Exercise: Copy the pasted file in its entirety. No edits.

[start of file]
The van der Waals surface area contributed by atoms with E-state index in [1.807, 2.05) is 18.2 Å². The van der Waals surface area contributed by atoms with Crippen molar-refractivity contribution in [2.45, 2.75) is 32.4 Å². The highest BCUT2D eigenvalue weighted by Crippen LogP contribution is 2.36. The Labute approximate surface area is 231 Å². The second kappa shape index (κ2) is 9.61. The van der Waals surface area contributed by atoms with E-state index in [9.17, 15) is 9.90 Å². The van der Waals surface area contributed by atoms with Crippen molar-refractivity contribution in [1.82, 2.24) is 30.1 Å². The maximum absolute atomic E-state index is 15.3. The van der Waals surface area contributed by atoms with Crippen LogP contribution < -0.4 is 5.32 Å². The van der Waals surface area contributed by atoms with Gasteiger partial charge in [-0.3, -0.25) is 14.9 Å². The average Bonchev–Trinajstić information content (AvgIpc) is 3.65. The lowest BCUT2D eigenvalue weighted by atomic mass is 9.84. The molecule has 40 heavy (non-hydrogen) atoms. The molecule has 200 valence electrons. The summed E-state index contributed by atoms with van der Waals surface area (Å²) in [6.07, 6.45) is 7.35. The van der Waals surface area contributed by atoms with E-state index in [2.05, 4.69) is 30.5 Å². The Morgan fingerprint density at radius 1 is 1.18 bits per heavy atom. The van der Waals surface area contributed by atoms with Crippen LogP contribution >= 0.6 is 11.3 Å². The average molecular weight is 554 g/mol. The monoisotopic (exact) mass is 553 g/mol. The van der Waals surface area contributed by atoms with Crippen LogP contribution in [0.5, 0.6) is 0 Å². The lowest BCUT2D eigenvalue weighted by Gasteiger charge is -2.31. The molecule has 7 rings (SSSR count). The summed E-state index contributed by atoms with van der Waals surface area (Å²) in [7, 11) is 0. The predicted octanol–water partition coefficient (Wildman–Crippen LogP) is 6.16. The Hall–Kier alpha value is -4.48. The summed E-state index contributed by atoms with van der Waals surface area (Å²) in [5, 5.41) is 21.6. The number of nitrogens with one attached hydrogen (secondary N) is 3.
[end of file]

The van der Waals surface area contributed by atoms with E-state index in [1.807, 2.05) is 18.2 Å². The van der Waals surface area contributed by atoms with Crippen molar-refractivity contribution in [2.45, 2.75) is 32.4 Å². The highest BCUT2D eigenvalue weighted by Crippen LogP contribution is 2.36. The Labute approximate surface area is 231 Å². The second kappa shape index (κ2) is 9.61. The van der Waals surface area contributed by atoms with E-state index in [9.17, 15) is 9.90 Å². The van der Waals surface area contributed by atoms with Crippen molar-refractivity contribution in [1.82, 2.24) is 30.1 Å². The maximum absolute atomic E-state index is 15.3. The van der Waals surface area contributed by atoms with Crippen LogP contribution < -0.4 is 5.32 Å². The van der Waals surface area contributed by atoms with Gasteiger partial charge in [-0.3, -0.25) is 14.9 Å². The average Bonchev–Trinajstić information content (AvgIpc) is 3.65. The lowest BCUT2D eigenvalue weighted by atomic mass is 9.84. The molecule has 40 heavy (non-hydrogen) atoms. The molecule has 200 valence electrons. The summed E-state index contributed by atoms with van der Waals surface area (Å²) in [6.07, 6.45) is 7.35. The van der Waals surface area contributed by atoms with E-state index in [2.05, 4.69) is 30.5 Å². The Morgan fingerprint density at radius 1 is 1.18 bits per heavy atom. The van der Waals surface area contributed by atoms with Crippen LogP contribution >= 0.6 is 11.3 Å². The average molecular weight is 554 g/mol. The monoisotopic (exact) mass is 553 g/mol. The van der Waals surface area contributed by atoms with Crippen LogP contribution in [0.5, 0.6) is 0 Å². The lowest BCUT2D eigenvalue weighted by Gasteiger charge is -2.31. The molecule has 7 rings (SSSR count). The summed E-state index contributed by atoms with van der Waals surface area (Å²) in [7, 11) is 0. The predicted octanol–water partition coefficient (Wildman–Crippen LogP) is 6.16. The Hall–Kier alpha value is -4.48. The summed E-state index contributed by atoms with van der Waals surface area (Å²) in [5, 5.41) is 21.6. The number of nitrogens with one attached hydrogen (secondary N) is 3.